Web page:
In our regular Sunday feature, FIFA.com presents you with some of the biggest names in football who will be celebrating their birthdays over the coming week.
23. Vicente Del Bosque (62) cemented his reputation as one of the greatest coaches in the history of the game by first guiding Spain to a maiden FIFA World Cup™ triumph at South Africa 2010, and then following that up with an historic victory at UEFA EURO 2012. As a Real Madrid player, he won five league titles and four national cups, and was part of La Roja’s squad for EURO 1980. Four years later, the Spaniard hung up his boots and embarked on a remarkable coaching career. After starting off with Real Madrid’s reserve side, he took command of the senior team, securing two Liga championships, the Spanish Super Cup, two UEFA Champions League titles, the UEFA Super Cup and the Intercontinental Cup. A brief period in charge of Besiktas and a subsequent three-year sabbatical from football ensued, before Del Bosque was appointed coach of the Spanish national side in 2008.
24. Marcelo Salas (38) is a Chilean football legend, having propelled his nation to France 1998, their first appearance at FIFA’s flagship competition for 16 years. His four goals in as many games at the tournament helped the South Americans reach the knockout stages. The explosive forward also took part in the Copa America and three FIFA World Cup™ qualifying campaigns. Salas started his career with Universidad de Chile, where he earned two league winners’ medals, before moving to Argentinian giants River Plate, with whom he won three league championships and the Supercopa Sudamericana. He was also named Player of the Year in Argentina as well as in South America in 1997. His success led to a transfer to Lazio, where he collected a host of honours, including an Italian League and Cup double, two Italian Super Cups, a UEFA Cup Winners’ Cup and a UEFA Super Cup. The Chilean striker claimed two further Serie A titles and another Italian Super Cup during a subsequent spell with Juventus, prior to bringing his career to a close with second stints at River Plate and Universidad de Chile.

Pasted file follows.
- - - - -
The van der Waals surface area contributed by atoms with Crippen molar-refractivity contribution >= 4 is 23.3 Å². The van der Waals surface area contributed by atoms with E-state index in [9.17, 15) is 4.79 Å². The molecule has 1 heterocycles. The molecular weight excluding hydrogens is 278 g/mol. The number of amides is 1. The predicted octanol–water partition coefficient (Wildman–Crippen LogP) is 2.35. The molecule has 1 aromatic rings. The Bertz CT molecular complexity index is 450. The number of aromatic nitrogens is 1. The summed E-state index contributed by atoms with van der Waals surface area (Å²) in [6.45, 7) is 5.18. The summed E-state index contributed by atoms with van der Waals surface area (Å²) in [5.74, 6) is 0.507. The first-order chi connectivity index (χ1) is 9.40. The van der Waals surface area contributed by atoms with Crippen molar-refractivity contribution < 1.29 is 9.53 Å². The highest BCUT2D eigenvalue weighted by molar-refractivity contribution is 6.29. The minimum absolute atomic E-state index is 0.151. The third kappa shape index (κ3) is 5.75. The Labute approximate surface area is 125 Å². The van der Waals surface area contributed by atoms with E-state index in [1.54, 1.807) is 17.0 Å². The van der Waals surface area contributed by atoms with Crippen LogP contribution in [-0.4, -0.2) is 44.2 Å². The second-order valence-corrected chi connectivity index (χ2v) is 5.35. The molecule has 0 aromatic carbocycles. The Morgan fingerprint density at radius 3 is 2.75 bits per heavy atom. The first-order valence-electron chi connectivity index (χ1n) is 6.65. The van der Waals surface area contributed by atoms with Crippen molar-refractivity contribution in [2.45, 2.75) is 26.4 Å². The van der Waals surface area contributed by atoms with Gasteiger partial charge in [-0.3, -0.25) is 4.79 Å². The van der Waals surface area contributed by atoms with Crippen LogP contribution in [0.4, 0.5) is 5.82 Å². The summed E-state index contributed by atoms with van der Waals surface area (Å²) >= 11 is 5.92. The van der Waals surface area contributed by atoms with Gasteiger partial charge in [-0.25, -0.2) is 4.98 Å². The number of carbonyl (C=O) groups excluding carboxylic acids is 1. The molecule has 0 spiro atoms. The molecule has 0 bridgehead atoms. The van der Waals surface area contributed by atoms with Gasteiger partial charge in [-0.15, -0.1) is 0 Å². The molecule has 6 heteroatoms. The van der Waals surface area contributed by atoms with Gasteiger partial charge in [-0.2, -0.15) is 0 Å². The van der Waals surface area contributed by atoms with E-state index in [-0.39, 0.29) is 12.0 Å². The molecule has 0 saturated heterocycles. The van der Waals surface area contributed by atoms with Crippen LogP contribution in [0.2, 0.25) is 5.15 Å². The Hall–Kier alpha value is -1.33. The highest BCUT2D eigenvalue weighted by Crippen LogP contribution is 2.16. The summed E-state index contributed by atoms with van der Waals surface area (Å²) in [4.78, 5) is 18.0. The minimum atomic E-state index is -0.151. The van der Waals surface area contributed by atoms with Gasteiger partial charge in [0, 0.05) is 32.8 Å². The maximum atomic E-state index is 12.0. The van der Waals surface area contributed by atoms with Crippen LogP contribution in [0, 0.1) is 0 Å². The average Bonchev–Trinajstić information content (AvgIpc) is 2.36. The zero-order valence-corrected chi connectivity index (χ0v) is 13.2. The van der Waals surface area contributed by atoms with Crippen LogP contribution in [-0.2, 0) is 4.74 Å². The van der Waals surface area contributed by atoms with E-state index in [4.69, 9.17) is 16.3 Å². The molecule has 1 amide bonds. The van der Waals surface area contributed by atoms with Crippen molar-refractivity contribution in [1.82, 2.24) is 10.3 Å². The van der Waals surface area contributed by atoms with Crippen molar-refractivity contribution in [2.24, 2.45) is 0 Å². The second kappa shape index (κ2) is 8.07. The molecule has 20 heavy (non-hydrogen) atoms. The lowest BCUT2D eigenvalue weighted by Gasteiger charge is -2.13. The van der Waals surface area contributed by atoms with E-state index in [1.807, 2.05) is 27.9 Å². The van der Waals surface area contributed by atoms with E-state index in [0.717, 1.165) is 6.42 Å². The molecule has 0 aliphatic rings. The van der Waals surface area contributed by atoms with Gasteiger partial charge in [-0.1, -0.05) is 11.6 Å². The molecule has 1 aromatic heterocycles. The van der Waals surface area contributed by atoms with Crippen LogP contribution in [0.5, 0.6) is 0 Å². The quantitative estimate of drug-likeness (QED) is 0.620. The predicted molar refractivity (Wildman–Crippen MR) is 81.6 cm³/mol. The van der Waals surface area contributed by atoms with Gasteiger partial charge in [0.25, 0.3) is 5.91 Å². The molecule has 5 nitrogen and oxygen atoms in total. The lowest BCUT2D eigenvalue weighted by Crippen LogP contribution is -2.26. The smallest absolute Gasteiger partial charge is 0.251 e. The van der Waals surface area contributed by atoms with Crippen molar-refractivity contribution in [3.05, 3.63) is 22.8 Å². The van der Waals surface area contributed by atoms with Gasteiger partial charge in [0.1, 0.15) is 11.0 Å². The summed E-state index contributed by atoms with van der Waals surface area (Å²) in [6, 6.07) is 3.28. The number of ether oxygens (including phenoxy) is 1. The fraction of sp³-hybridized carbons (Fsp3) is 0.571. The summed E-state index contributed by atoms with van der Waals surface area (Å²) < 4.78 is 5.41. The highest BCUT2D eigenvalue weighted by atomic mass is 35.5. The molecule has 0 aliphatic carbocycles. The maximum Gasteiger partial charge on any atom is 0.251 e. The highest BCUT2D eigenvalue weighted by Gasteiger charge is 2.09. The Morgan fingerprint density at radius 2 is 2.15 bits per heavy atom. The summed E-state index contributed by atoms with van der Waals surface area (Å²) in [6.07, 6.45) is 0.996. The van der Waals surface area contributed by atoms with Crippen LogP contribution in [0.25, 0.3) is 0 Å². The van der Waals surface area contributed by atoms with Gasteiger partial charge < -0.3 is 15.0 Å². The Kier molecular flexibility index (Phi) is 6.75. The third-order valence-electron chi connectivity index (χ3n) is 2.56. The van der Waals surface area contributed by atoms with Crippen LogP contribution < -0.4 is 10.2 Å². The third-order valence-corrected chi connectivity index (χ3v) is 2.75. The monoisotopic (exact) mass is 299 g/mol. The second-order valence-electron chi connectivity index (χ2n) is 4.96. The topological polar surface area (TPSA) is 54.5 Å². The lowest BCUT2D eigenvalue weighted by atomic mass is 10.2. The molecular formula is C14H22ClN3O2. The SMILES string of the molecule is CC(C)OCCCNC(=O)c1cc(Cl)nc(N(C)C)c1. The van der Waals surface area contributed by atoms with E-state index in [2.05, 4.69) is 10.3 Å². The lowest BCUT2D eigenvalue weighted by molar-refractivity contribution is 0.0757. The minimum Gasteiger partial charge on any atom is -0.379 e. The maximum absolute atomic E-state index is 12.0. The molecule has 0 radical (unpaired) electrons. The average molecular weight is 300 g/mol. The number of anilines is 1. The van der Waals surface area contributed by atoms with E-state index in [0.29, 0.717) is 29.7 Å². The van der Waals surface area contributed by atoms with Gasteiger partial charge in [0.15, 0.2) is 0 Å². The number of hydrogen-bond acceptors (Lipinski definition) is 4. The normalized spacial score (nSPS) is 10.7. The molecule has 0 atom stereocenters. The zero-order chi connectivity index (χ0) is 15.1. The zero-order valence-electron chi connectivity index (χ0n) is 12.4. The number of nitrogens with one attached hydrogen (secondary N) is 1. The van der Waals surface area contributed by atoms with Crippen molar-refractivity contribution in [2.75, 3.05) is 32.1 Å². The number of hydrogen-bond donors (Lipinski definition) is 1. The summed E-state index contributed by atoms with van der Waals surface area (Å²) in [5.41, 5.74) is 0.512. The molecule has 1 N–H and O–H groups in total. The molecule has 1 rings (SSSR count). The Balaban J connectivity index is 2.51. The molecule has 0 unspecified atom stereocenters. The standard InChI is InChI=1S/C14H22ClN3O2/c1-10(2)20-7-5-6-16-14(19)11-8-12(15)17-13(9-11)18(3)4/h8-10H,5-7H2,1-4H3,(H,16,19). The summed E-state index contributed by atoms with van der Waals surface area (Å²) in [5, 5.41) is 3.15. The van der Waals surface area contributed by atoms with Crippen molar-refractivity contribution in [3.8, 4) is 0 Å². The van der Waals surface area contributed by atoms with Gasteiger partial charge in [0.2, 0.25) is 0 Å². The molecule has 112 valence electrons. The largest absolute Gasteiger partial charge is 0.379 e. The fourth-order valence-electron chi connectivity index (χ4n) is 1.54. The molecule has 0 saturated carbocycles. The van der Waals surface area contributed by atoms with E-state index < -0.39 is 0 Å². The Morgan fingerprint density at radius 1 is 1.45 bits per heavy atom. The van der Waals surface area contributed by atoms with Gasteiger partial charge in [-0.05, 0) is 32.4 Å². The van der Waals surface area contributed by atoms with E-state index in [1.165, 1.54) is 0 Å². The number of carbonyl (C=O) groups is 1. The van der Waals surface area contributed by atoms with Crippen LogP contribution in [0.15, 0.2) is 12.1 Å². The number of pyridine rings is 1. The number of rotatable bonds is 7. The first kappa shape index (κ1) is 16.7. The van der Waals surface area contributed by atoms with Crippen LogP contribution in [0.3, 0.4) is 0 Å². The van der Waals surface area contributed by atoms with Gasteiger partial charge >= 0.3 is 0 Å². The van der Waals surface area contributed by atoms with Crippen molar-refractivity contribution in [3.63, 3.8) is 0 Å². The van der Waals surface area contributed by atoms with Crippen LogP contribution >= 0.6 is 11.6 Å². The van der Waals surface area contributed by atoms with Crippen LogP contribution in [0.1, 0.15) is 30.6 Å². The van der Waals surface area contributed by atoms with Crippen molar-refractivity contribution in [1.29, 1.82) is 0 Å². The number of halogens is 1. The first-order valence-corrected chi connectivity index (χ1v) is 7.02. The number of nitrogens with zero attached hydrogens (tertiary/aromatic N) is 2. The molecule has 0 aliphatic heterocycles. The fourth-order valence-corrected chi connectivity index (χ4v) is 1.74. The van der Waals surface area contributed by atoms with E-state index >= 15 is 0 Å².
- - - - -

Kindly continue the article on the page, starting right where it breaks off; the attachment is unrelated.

25. Nabil Maaloul (50) is a prominent Tunisian coach and former player. He participated in the Olympic Football Tournament at Seoul 1988 with the Eagles of Carthage, but an injury prevented him from appearing at the 1994 CAF Africa Cup of Nations. The midfield man enjoyed two separate spells with Esperance in his homeland over eleven seasons, during which time the team obtained five national championships and two Tunisian Cups. He also turned out for Hannover, Saudi Arabian outfit Al Ahli, and Tunisian side CA Bizertin, with whom he attained the league title and the CAF Cup Winners’ Cup. After retiring from the game, he tried his hand at coaching, initially overseeing matters at Olympique du Kef before becoming Roger Lemerre’s right-hand man in the Tunisian national set-up, and helping the Frenchman to mastermind a memorable victory at the 2004 Africa Cup of Nations. Maaloul then returned to club football, taking sole charge at Club Africain and CA Bizertin. Following a hiatus in which he worked as a television commentator, he was handed the reins of the team closest to his heart, Esperance. Drawing on his years of experience, the Tunisian led the capital club to three league crowns, including a league, cup and CAF Champions League treble in 2011. In addition, the latter triumph qualified the club for their first-ever appearance at the FIFA Club World Cup in Japan, a competition for which they were close to securing a second successive qualification, until defeat by Egyptian heavyweights Al-Ahly in the recent 2012 Champions League final put paid to those aspirations.